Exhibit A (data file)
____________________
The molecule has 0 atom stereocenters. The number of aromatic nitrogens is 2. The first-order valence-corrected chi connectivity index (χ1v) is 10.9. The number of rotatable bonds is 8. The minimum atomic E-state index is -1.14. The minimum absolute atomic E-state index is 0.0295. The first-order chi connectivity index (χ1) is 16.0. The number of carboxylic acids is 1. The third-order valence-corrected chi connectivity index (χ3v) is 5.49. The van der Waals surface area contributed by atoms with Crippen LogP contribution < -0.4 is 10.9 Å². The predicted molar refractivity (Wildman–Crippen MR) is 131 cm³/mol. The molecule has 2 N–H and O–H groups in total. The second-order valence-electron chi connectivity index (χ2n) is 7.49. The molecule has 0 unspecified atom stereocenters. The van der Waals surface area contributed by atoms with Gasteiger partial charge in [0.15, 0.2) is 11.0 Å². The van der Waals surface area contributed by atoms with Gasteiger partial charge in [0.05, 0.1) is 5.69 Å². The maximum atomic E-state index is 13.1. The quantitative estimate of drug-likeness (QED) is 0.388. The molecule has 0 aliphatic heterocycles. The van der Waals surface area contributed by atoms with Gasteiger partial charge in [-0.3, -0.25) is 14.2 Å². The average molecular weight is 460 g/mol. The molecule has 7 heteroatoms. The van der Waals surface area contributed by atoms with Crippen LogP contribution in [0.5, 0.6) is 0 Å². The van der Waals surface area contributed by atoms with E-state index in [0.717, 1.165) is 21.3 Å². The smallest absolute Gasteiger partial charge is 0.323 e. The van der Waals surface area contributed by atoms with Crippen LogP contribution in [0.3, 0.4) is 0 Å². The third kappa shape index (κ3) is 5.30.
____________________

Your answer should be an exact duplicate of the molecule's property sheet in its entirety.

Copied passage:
The molecule has 0 atom stereocenters. The number of aromatic nitrogens is 2. The first-order valence-corrected chi connectivity index (χ1v) is 10.9. The number of rotatable bonds is 8. The minimum atomic E-state index is -1.14. The minimum absolute atomic E-state index is 0.0295. The first-order chi connectivity index (χ1) is 16.0. The number of carboxylic acids is 1. The third-order valence-corrected chi connectivity index (χ3v) is 5.49. The van der Waals surface area contributed by atoms with Crippen LogP contribution < -0.4 is 10.9 Å². The predicted molar refractivity (Wildman–Crippen MR) is 131 cm³/mol. The molecule has 2 N–H and O–H groups in total. The second-order valence-electron chi connectivity index (χ2n) is 7.49. The molecule has 0 unspecified atom stereocenters. The van der Waals surface area contributed by atoms with Gasteiger partial charge in [0.15, 0.2) is 11.0 Å². The van der Waals surface area contributed by atoms with Gasteiger partial charge in [0.05, 0.1) is 5.69 Å². The maximum atomic E-state index is 13.1. The quantitative estimate of drug-likeness (QED) is 0.388. The molecule has 0 aliphatic heterocycles. The van der Waals surface area contributed by atoms with Gasteiger partial charge in [-0.3, -0.25) is 14.2 Å². The average molecular weight is 460 g/mol. The molecule has 7 heteroatoms. The van der Waals surface area contributed by atoms with Crippen LogP contribution in [0.5, 0.6) is 0 Å². The van der Waals surface area contributed by atoms with E-state index in [0.717, 1.165) is 21.3 Å². The smallest absolute Gasteiger partial charge is 0.323 e. The van der Waals surface area contributed by atoms with Crippen LogP contribution in [0.3, 0.4) is 0 Å². The third kappa shape index (κ3) is 5.30.